Howea forsteriana - (Kentia Palm)
The classic Parlour Palm - ubiquitous in Victorian drawing rooms, tea rooms and concert halls along with Aspidistras, old lace and velvet. It's actually a large palm native to Lord Howe Island in the South Pacific. God knows how it ended up in Victorian drawing rooms but it did - presumably because it was found to be tolerant of low light, neglect, polluted air and cigarette butts.
Its elegance and tolerance have made it a favourite as an indoor plant. Also because it's fairly upright so doesn't get too much in the way.
You could give it a spell out doors in the shade (not in the sun - it will bleach the leaves) but indoors, water and feed from time to time and dust the leaves.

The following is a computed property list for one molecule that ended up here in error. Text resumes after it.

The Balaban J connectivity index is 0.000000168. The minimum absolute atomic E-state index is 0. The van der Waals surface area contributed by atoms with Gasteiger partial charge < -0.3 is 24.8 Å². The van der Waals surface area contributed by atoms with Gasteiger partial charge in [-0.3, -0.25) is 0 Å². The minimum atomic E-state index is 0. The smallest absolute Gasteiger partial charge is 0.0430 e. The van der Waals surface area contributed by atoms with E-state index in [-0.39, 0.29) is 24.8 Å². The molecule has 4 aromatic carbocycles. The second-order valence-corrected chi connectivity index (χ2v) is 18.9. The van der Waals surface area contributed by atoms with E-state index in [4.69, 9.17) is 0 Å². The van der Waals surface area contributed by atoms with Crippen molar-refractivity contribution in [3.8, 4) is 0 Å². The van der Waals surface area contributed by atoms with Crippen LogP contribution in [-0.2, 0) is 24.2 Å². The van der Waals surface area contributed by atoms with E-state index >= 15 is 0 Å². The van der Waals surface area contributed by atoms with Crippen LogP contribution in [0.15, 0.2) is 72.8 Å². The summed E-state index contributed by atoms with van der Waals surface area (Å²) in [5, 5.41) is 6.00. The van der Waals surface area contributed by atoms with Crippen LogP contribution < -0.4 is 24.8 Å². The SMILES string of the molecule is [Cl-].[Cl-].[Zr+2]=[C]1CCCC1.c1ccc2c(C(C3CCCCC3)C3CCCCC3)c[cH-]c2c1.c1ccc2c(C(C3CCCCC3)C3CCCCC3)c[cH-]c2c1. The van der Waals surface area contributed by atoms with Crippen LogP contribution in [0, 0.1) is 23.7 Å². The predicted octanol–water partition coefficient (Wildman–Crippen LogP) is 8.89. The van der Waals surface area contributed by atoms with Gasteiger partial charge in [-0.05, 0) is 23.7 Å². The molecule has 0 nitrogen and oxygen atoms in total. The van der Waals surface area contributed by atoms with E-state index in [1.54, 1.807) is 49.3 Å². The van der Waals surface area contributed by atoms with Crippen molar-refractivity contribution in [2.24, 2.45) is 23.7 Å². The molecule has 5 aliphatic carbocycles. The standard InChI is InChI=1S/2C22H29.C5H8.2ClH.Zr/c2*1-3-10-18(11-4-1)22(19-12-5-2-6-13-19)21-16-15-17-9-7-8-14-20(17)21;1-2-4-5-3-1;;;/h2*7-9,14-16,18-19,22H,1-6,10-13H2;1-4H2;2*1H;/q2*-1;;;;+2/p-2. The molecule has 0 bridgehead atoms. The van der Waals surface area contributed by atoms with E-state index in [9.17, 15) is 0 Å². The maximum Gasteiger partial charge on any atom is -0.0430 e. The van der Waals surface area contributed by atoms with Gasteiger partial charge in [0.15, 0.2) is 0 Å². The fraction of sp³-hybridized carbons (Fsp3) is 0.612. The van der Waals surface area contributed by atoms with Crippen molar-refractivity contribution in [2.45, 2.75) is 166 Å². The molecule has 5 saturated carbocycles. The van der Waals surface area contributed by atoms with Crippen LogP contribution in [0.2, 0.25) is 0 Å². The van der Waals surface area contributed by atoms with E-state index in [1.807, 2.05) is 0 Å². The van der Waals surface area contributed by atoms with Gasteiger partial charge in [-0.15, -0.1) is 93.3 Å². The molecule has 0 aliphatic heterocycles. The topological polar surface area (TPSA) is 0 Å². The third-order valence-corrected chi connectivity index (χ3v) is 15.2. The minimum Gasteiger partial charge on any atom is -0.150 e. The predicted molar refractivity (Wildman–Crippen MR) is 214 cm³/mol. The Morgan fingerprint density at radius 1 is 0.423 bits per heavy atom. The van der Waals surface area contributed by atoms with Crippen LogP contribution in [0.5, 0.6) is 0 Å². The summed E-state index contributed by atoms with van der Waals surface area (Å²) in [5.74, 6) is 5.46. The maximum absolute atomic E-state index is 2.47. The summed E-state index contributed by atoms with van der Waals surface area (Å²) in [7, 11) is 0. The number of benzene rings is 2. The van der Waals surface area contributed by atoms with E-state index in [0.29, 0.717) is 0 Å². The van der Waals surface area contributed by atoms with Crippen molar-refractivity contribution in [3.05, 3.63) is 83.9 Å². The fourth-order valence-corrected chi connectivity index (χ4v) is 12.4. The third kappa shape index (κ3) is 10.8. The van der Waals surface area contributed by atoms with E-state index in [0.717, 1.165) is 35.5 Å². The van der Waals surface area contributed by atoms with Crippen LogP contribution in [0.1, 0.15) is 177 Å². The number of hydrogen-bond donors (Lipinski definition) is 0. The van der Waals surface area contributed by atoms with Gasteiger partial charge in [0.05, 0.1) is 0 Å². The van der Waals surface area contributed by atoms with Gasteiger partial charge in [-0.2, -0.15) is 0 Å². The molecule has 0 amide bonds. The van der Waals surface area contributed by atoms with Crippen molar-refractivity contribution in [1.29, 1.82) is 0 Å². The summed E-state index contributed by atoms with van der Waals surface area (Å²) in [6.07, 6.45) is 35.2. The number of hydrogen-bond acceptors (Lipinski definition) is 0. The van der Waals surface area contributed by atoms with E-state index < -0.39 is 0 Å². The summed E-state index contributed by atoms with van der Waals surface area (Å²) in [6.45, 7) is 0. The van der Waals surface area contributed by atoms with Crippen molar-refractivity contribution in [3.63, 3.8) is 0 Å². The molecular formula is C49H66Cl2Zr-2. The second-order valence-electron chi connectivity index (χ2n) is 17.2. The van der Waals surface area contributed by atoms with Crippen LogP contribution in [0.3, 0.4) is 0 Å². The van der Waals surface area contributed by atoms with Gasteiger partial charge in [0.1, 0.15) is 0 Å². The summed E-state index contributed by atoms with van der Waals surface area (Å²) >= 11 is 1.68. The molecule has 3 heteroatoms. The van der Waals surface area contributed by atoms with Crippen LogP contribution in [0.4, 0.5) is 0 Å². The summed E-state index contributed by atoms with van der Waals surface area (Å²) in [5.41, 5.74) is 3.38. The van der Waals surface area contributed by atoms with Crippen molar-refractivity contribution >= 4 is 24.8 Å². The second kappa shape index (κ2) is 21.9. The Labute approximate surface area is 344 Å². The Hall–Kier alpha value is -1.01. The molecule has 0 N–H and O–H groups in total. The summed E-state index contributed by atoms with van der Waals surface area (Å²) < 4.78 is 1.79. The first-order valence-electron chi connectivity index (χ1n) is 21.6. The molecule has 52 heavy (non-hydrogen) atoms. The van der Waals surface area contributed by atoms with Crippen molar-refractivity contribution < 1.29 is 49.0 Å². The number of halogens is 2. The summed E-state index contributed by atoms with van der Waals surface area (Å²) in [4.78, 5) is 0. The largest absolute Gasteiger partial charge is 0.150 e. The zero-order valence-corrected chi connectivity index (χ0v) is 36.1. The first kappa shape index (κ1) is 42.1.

These are grown from seed. The tradition is to put several plants in the same pot which give the impression that this is a multistemmed plant - which it isn't.
IF IT HAS A RED TRAFFIC LIGHT
Hardy in Atlantic Seaboard gardens, The Channel Islands, gardens in Central London (and other large cities) and conservatories.
This is only meant as a guide; there are some plants with red labels that would only survive in extremely favoured spots such as The Isles of Scilly or coastal south-west Ireland.
We're always on hand to give advice about plants and their frost hardiness.
Please remember that these coloured labels are only a rough guide.
General Point about Plant Hardiness: The commonly held belief that it's better to 'plant small' is perfectly true with herbaceous plants, but not necessarily true with woody plants. They need some 'wood' on them to survive severe cold - so plants of marginal hardiness in very cold areas should really be planted LARGER, rather than smaller, wherever possible.
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